Wood Work


Things have been quiet here a few days. I’ve been busy in the studio with a different kind of creative project. I’ve put down the guitars and cameras and taken up the power tools in a bid to make myself a new piece of furniture for my recording equipment.

Back in 2003 I was in India. I had brought an old, fairly large, Ikea desk with me from London. Pretty soon I had a piece of furniture built for me, a big leather bound side table (1800mm wide, 600mm deep) that sat over one half of the desk with a bit of clearance underneath. This allowed me to set my monitors (screen and audio) closer to head height and gave me a little space, about 1 rack unit, between the desk and new piece of furniture, to store audio interfaces, cables and other gear.

Both pieces of furniture were in storage during my years in Hong Kong. It was a delight to unpack them and put them to work in my new studio space here in Singapore. However, when I started to buy some new gear last year I realised the desk had to go.

I needed something that would put the new gear at my fingertips, doing dual service as a desk and equipment rack. But, I wanted to keep the unique piece I had made in India and incorporate it into the new setup. Ready to build studio furniture didn’t fit my requirements and I had a hard time finding anyone who could custom build what I needed here in Singapore

Relearning The Tools

The solution seemed obvious and also a little daunting. Build it myself. Problem was, it has been years since I built anything larger than a speaker cabinet and finding decent raw wood here was a bit of a hassle. Thankfully I was able to find some sturdy and useable material at Ikea (Lagan kitchen counter tops). And, a crash course in power tool use and safety via YouTube inspired me to take the project on.

Designing The Desk

I figured if the gear was mounted at a 25 degree angle, I would be able to create enough space for 15 rack units of gear and still keep roughly the same desk height as before. The design process was slow, as I burrowed around the dark recesses of my brain trying to dig up some high school trigonometry.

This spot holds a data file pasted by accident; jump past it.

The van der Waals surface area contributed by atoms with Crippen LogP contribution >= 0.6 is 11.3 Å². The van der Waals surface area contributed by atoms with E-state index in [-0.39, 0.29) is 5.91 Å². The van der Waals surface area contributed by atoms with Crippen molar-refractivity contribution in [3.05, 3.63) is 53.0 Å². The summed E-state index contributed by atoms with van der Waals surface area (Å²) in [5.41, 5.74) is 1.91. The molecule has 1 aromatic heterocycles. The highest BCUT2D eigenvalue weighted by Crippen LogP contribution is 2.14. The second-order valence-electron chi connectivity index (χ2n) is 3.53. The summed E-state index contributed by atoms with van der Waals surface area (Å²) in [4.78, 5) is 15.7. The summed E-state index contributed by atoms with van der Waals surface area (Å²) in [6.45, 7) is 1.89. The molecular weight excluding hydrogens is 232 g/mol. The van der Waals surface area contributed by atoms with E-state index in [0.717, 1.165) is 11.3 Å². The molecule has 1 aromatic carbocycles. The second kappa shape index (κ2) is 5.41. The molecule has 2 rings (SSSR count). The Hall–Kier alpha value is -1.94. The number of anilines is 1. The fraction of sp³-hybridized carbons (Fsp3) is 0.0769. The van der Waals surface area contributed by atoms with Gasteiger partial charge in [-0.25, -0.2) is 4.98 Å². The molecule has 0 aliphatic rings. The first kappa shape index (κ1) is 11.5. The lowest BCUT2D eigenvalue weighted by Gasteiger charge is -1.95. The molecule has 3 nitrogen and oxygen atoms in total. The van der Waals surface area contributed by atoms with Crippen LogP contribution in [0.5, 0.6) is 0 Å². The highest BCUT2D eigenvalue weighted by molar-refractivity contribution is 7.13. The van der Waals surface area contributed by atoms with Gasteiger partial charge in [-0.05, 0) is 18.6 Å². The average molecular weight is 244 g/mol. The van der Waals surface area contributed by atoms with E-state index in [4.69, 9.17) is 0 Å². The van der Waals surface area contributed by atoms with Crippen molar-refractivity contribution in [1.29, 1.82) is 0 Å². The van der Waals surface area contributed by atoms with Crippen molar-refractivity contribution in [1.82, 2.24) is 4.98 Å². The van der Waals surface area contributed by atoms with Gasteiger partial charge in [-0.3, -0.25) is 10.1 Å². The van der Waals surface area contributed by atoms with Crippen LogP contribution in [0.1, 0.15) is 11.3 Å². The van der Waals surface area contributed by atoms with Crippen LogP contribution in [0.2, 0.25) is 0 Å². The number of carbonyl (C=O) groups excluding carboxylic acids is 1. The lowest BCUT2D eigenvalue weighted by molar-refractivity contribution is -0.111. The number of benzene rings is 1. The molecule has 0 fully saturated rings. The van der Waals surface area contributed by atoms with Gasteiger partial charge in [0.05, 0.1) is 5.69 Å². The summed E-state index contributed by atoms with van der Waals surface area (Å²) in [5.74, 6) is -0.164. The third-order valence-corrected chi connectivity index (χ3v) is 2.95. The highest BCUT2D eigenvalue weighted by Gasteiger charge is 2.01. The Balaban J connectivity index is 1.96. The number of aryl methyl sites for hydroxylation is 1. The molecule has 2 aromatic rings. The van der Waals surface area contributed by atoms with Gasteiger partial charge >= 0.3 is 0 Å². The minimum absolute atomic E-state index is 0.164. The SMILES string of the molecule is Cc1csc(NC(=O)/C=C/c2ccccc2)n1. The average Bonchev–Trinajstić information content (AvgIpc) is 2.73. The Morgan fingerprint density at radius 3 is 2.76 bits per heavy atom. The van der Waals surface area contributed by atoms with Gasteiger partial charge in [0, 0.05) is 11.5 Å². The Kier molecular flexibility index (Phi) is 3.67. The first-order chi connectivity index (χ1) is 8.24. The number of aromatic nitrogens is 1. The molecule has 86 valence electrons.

Test Assembly

Once the design was in place, it was down to cutting and assembling (after a few trials with the power tools). I took my time, following the old adage to “measure twice, cut once.” There were plenty of features to pay attention to. The 25 degree cuts for the gear needed reverse 25 degree cuts in the top boards for the gear to slide into. Holes needed to be cut for cables to be routed inside the desk. Each panel had a small rout made to sit the desk into the rack unit for extra strength. And, a side overlap was added so that cables run from behind the rack to the front desk would have somewhere to sit.

Test Mounting Gear

The slow methodical build was, dare I say it, something of a spiritual experience. I’ve always been inspired by the old shaker motto “hands to work, hearts to God.” That’s the kind of spiritual activity that really inspires me and this experience of working wood for a week was delightfully inspiring.

Assembled And Ready For Finish

In my next post I’ll show you the unit moved into the studio and mounted with gear.

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  • Toni - 4th February 2013

    Looks good Fern, and not just like something you knocked up rough’n’ready.

    I know a little of what you mean about the spirituality. While not wishing to over-do the fantasy stuff, there’s something that feels almost spiritual about working with wood, whether it’s creating things or just simply cutting large pieces of timber with a chainsaw. Wood-cutting may well run in my family, and hefting an axe for splitting logs just seems ‘right’.

    • Fernando Gros - 5th February 2013

      Toni – although I’m loathe to use the word organic, it feels appropriate here. There is something organic about working with wood. Every piece is different and building something like this piece, you have to adapt as you go to make it work. I think it’s the same when cut with an axe.

      With a big piece like this there’s a moment, towards the end, where screwing it together actually pulls and straightens the wood into place. It seems impossible given how solid and heavy the material is, but it gives and yields.

      And, I think there’s something about the pace of this work as well. Even with power tools, there’s a limit to how fast you can cut. Adjusting one’s rhythm to that is powerful and for me at least, quite emotional.

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In his Tokyo studio Fernando combines his life-long passions for art and technology. On the road, he is always looking to take the next wrong turn, just to see what kind of images and stories might unfold. A photographer & writer, with a background in music, Fernando has lived in Chile, Australia, the UK, Hong Kong, Singapore and Japan. Read More.


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